Figure skating

In ancient times ice skating mainly was a recreational pastime in periods that wintery circumstances did freeze the economic activities as well. People enjoyed themselves on ponds, lakes and canals by rolling along on ice skates. But always there have been people that could demonstrate special tricks. They could scratch their names while on skates, they could jump over a sledge or so, they could... you name it. Contrary to speed skating these tricks did not require just power but elegance in combination with the ability to perform a sort of act. Later all kinds of acrobatic elements became popular and were added to the repertoire. Thus the international style of figure skating evolved based on an Anglo-Saxon and Vienna heritage.

English style
In the 19th century in England, as in the Netherlands, a modest form of ice skating based on a perfectly controlled body had evolved: skating figures. The purpose was to skate along pre-set figure lines as correct as possibly and without any unnecessary movement. There were seven basic figures that were boosted to hundreds of variations in the course of the ages. It was the Scotchman Robert Jones who
in 1772 probably described these figures for the first time in his book Treatise of Skating. The seven basic figures are: eight, change, three, loop, bracket, rocker and counter. This way of figure skating for long has been the basis for the so-called compulsory figures. It was also known as the English style of figure skating.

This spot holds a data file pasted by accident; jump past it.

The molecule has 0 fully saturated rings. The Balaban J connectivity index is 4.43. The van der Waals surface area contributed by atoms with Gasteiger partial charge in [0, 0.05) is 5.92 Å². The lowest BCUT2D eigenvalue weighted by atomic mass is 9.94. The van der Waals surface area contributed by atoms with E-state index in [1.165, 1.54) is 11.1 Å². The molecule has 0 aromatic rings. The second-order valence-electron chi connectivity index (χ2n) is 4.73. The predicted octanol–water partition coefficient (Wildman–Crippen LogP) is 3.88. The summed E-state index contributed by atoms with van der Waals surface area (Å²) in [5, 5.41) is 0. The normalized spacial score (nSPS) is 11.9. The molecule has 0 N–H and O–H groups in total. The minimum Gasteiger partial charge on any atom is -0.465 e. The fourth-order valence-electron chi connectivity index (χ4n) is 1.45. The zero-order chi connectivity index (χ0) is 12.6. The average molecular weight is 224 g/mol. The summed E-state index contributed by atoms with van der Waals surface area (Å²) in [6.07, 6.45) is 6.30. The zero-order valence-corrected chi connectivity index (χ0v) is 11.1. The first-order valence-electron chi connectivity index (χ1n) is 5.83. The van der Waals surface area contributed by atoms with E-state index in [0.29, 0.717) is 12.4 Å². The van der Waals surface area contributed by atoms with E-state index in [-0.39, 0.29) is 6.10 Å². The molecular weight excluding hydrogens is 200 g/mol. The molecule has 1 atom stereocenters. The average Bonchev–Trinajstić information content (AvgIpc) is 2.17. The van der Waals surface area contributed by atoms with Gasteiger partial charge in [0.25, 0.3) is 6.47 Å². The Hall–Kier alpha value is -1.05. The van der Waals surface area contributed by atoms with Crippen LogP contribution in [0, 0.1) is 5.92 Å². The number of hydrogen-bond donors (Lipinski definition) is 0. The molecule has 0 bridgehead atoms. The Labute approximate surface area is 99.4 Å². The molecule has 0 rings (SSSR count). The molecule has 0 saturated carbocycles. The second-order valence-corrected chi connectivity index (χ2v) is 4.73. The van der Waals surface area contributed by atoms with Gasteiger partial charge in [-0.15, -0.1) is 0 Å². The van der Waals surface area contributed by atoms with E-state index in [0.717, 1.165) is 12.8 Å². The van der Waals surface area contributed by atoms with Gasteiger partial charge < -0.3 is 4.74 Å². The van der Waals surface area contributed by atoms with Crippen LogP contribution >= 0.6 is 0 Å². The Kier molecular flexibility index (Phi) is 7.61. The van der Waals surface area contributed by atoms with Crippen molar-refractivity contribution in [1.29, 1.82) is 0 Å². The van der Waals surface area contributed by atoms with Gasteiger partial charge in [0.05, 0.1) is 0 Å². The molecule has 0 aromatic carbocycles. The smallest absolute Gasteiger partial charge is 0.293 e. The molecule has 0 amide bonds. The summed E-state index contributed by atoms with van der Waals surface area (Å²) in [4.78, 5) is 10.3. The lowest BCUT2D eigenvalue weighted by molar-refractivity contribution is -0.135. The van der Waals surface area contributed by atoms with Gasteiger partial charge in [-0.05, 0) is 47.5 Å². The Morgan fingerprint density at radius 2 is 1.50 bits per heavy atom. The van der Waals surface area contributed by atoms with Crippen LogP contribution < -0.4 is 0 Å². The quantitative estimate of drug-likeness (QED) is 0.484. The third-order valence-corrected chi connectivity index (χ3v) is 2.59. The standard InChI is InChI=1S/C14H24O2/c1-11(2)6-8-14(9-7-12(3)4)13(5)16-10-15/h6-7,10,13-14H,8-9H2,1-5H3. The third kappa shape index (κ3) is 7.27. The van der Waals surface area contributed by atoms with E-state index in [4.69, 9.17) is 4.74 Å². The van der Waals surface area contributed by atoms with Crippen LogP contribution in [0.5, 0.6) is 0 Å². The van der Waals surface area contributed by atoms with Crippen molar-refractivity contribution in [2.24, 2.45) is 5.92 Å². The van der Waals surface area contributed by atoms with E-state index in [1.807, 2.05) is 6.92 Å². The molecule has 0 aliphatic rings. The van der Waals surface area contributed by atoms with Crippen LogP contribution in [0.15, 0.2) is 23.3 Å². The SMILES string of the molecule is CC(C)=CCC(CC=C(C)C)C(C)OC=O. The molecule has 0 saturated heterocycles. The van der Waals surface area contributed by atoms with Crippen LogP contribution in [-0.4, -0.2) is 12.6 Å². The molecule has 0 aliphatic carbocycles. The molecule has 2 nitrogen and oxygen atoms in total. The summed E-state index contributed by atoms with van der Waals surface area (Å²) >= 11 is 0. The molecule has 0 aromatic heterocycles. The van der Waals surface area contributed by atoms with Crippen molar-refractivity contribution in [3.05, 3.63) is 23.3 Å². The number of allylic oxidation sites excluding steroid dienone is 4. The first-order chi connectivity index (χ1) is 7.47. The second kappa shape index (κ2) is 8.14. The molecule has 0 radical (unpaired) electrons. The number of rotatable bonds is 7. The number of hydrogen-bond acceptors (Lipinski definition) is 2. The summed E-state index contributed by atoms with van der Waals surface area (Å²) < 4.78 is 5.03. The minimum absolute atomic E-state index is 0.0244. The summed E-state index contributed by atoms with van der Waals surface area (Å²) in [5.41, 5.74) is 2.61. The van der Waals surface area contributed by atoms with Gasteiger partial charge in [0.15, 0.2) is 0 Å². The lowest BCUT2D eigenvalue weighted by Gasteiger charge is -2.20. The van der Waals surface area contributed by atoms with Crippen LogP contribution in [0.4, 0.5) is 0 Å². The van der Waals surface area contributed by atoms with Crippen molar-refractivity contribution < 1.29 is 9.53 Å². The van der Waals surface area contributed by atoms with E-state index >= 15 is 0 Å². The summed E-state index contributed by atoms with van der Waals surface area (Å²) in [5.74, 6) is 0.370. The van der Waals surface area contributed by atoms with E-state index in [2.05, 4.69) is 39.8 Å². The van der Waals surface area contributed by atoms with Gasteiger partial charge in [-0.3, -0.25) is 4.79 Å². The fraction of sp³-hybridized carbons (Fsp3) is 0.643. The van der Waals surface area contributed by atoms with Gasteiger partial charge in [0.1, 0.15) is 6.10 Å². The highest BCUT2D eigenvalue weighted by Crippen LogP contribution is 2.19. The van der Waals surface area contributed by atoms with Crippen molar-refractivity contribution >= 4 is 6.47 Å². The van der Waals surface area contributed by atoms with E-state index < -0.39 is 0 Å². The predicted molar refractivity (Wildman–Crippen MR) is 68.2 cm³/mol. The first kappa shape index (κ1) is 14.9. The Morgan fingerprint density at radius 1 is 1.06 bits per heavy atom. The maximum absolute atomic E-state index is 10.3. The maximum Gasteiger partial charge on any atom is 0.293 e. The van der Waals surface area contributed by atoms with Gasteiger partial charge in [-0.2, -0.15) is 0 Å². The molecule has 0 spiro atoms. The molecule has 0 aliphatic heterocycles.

Vienna School
By the end of the 19th century in Europe a new phenomenon was presented from the USA: artistic skating. It was the legendary American Jackson Haines who as a revue artist amazed the society of that time with a kind of ballet on ice skates. He enjoyed the audience with acts in ballet like decors and costumes on the tones of dancing music. He jumped and waltzed, made pirouettes and amused people with spectacular shows. For never revealed reasons he left the USA in 1864 with the intention to find his fortune in England. But he misjudged the Victorian purism of that time and went through to Scandinavia. From there he won the European continent for his daring way of ice skating. At last he settled in Vienna where ice skating on music was developed further to what became known as the Vienna School.

International style
When the ISU got involved in figure skating a discussion arose about the contents of the contest program. The English thought they had senior rights and they opposed fiercely against adoption of artistic elements in the program. The result was a program that consisted of two parts: compulsory figures at one hand and  free figures at the other. As to make looking at figure skating more attractive (and thus earn income to meet the high cost involved with the contests) the compulsory figures were abandoned one after the other and in 1990 they had almost disappeared from the program.

Singles and pairs
From 1990 the program consists of two elements: a technical part of maximum 4 minutes and a free part of 4 minutes for the ladies and 4.5 minutes for the men, both on self chosen music. The parts are traditionally called 'kür'. The technical kür contains maximum eight yearly prescribed elements (not figures but jumps and such). The skater is free in his or her choice for the free kür and will try to gain points by executing difficult elements. For pairs the same conditions count as for singles but harmony is an additional element.